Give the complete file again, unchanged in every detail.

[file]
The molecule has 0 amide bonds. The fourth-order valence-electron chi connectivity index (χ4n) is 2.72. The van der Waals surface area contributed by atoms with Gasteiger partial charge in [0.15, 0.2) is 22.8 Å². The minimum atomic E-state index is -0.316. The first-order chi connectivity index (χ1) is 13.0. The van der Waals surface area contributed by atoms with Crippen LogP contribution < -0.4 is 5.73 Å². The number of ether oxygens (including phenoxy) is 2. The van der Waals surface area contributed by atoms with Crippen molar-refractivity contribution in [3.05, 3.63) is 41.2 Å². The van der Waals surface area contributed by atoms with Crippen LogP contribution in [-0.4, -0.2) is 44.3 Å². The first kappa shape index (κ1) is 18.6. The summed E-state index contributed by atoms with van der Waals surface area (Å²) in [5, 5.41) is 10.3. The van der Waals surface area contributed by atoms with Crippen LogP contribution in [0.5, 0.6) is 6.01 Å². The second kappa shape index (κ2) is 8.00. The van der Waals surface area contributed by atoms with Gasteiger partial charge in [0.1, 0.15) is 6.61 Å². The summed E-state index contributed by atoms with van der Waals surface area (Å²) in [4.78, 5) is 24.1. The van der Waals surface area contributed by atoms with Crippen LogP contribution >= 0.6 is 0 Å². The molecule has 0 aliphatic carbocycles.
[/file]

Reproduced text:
The molecule has 0 amide bonds. The fourth-order valence-electron chi connectivity index (χ4n) is 2.72. The van der Waals surface area contributed by atoms with Gasteiger partial charge in [0.15, 0.2) is 22.8 Å². The minimum atomic E-state index is -0.316. The first-order chi connectivity index (χ1) is 13.0. The van der Waals surface area contributed by atoms with Crippen LogP contribution < -0.4 is 5.73 Å². The number of ether oxygens (including phenoxy) is 2. The van der Waals surface area contributed by atoms with Crippen molar-refractivity contribution in [3.05, 3.63) is 41.2 Å². The van der Waals surface area contributed by atoms with Crippen LogP contribution in [-0.4, -0.2) is 44.3 Å². The first kappa shape index (κ1) is 18.6. The summed E-state index contributed by atoms with van der Waals surface area (Å²) in [5, 5.41) is 10.3. The van der Waals surface area contributed by atoms with Crippen LogP contribution in [0.5, 0.6) is 6.01 Å². The second kappa shape index (κ2) is 8.00. The van der Waals surface area contributed by atoms with Gasteiger partial charge in [0.1, 0.15) is 6.61 Å². The summed E-state index contributed by atoms with van der Waals surface area (Å²) in [4.78, 5) is 24.1. The van der Waals surface area contributed by atoms with Crippen LogP contribution >= 0.6 is 0 Å². The molecule has 0 aliphatic carbocycles.